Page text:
The US Court of Appeals for the Federal Circuit affirmed a California district court decision denying a trade secret defendant’s motion to compel arbitration based on a prior employment agreement between the plaintiff and an employee of the defendant, and rejected the arguments of a former director of the defendant that a third-party confidential report is protected from discovery solely because it may incriminate him. Waymo LLC v. Uber Technologies, Inc., Ottomotto LLC, Otto Trucking LLC, Case Nos. 17-2235; -2253; -2130 (Fed. Cir., Sept. 13, 2017) (Newman, J).
Google spin-off Waymo sued Uber and Ottomotto for violations of federal and state trade secret laws and patent infringement. The case centers on former Google employee Anthony Levandowski, who left Google to form Ottomotto in 2016. Uber subsequently purchased Ottomotto. Waymo alleges Levandowski stole 14,000 computer files on Waymo’s driverless vehicle technology prior to leaving the company and founding Ottomotto.
Uber argued that Waymo should be compelled to arbitrate its dispute with Uber and Ottomotto because of an arbitration clause in an employment agreement between Waymo and Levandowski.
Although not a party to the agreement, Uber argued that the agreement should equitably apply since the complaint alleges that the misappropriation was conducted by virtue of Levandowski’s job at Waymo. However, Waymo represented that it expressly forswore reliance on its employment agreements with Levandowski to prove its claims. The district court agreed with Waymo and denied Uber’s motion to compel arbitration.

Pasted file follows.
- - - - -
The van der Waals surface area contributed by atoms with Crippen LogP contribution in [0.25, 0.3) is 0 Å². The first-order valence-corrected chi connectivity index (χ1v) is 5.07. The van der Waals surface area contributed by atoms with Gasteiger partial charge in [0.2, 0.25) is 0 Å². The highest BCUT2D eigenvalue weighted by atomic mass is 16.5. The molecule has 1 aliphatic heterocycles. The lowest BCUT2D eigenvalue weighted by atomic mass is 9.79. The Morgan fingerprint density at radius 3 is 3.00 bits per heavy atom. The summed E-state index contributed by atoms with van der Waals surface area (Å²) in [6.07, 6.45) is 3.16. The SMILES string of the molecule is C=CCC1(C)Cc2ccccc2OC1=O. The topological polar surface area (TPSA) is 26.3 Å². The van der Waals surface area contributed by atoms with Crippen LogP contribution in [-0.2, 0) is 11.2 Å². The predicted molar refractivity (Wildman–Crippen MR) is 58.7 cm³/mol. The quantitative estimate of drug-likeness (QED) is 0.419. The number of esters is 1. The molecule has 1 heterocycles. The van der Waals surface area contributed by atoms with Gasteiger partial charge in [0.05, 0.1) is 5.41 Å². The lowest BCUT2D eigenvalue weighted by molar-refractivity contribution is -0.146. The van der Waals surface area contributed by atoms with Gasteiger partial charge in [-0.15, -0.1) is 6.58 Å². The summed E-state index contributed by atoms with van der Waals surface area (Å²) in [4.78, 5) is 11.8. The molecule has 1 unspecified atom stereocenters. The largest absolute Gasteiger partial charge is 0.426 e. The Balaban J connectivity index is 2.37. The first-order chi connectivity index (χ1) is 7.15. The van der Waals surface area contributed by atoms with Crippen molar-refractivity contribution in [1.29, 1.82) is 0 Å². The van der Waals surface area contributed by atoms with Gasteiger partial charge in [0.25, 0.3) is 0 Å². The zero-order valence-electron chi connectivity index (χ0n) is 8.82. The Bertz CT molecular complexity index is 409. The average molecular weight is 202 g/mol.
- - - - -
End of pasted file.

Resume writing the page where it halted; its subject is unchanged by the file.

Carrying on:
The Federal Circuit agreed, finding that under California contract law the arbitration clause does not apply to Uber. California law requires reliance on the contract bearing the arbitration clause as fundamental to compulsion by a non-party to arbitrate. Although courts have applied equitable estoppel to compel arbitration when necessary, that has been limited to narrow situations. Since Waymo expressly disclaimed any affirmative use of the employment contracts containing the clause, the Court determined that equitable estoppel does not apply.
The Secret Report
During document discovery, the district court granted Waymo’s motion to compel production of a report prepared by cybersecurity firm Stroz Friedberg LLC prior to Uber’s acquisition of Ottomotto. The report investigated Ottomotto employees who previously worked at Waymo, including Levandowski. Uber and Ottomotto attempted to quash the production, but the district court denied the motions. Levandowski intervened in the lawsuit for the limited purpose of opposing disclosure of the report. He argued that disclosure of the report would be “particularly injurious or novel.” Because the orders were not appealable final judgments, Levandowski presented his appeal as a writ of mandamus.
The Federal Circuit determined that Levandowski failed to articulate any persuasive reasons why disclosure of the report should be barred, noting that the possibility of admissions against his interest is a valid function of civil discovery. The Court specifically pointed out that it is inappropriate to withhold relevant material in the civil action. Rejecting his petition, the Court held that Levandowski failed to meet any of the three requirements necessary to establish entitlement to a writ of mandamus: (1) that no other adequate means were available to achieve the desired relief; (2) that he had a clear and indisputable right to the writ; and (3) that, in the Court’s discretion, a writ of mandamus was warranted.
Practice Note: After the Federal Circuit ruling, the district court granted Waymo a delay in the trial, which is now set to start on December 4, 2017. Waymo had requested more time to review a recently unsealed report detailing Uber’s acquisition of Otto.